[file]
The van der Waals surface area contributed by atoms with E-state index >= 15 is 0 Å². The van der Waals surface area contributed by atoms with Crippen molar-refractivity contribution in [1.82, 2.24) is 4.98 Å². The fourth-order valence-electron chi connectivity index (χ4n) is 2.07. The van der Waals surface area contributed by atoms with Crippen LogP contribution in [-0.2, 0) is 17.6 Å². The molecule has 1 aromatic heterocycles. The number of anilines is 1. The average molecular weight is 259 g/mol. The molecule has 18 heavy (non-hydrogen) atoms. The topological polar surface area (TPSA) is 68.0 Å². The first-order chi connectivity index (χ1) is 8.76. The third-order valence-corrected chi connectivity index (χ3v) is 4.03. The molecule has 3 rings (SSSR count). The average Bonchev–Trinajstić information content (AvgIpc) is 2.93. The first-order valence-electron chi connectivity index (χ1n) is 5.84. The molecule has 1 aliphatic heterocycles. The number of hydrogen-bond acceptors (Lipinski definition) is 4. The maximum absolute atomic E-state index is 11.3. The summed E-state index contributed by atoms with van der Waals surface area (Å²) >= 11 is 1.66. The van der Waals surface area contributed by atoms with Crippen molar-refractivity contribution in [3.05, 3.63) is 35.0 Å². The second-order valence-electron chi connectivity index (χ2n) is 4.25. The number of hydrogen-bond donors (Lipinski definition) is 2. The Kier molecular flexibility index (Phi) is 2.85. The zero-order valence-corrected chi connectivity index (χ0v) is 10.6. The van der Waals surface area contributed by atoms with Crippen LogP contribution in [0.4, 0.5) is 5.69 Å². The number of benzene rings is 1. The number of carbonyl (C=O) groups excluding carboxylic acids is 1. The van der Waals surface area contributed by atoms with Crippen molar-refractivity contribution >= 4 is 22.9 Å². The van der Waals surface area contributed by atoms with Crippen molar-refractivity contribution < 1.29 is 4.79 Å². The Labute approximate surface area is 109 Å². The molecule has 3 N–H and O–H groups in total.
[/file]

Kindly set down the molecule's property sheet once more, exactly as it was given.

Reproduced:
The van der Waals surface area contributed by atoms with E-state index >= 15 is 0 Å². The van der Waals surface area contributed by atoms with Crippen molar-refractivity contribution in [1.82, 2.24) is 4.98 Å². The fourth-order valence-electron chi connectivity index (χ4n) is 2.07. The van der Waals surface area contributed by atoms with Crippen LogP contribution in [-0.2, 0) is 17.6 Å². The molecule has 1 aromatic heterocycles. The number of anilines is 1. The average molecular weight is 259 g/mol. The molecule has 18 heavy (non-hydrogen) atoms. The topological polar surface area (TPSA) is 68.0 Å². The first-order chi connectivity index (χ1) is 8.76. The third-order valence-corrected chi connectivity index (χ3v) is 4.03. The molecule has 3 rings (SSSR count). The average Bonchev–Trinajstić information content (AvgIpc) is 2.93. The first-order valence-electron chi connectivity index (χ1n) is 5.84. The molecule has 1 aliphatic heterocycles. The number of hydrogen-bond acceptors (Lipinski definition) is 4. The maximum absolute atomic E-state index is 11.3. The summed E-state index contributed by atoms with van der Waals surface area (Å²) >= 11 is 1.66. The van der Waals surface area contributed by atoms with Crippen molar-refractivity contribution in [3.05, 3.63) is 35.0 Å². The second-order valence-electron chi connectivity index (χ2n) is 4.25. The number of hydrogen-bond donors (Lipinski definition) is 2. The Kier molecular flexibility index (Phi) is 2.85. The zero-order valence-corrected chi connectivity index (χ0v) is 10.6. The van der Waals surface area contributed by atoms with Crippen LogP contribution in [0.4, 0.5) is 5.69 Å². The number of benzene rings is 1. The number of carbonyl (C=O) groups excluding carboxylic acids is 1. The van der Waals surface area contributed by atoms with Crippen molar-refractivity contribution >= 4 is 22.9 Å². The van der Waals surface area contributed by atoms with Crippen molar-refractivity contribution < 1.29 is 4.79 Å². The Labute approximate surface area is 109 Å². The molecule has 3 N–H and O–H groups in total.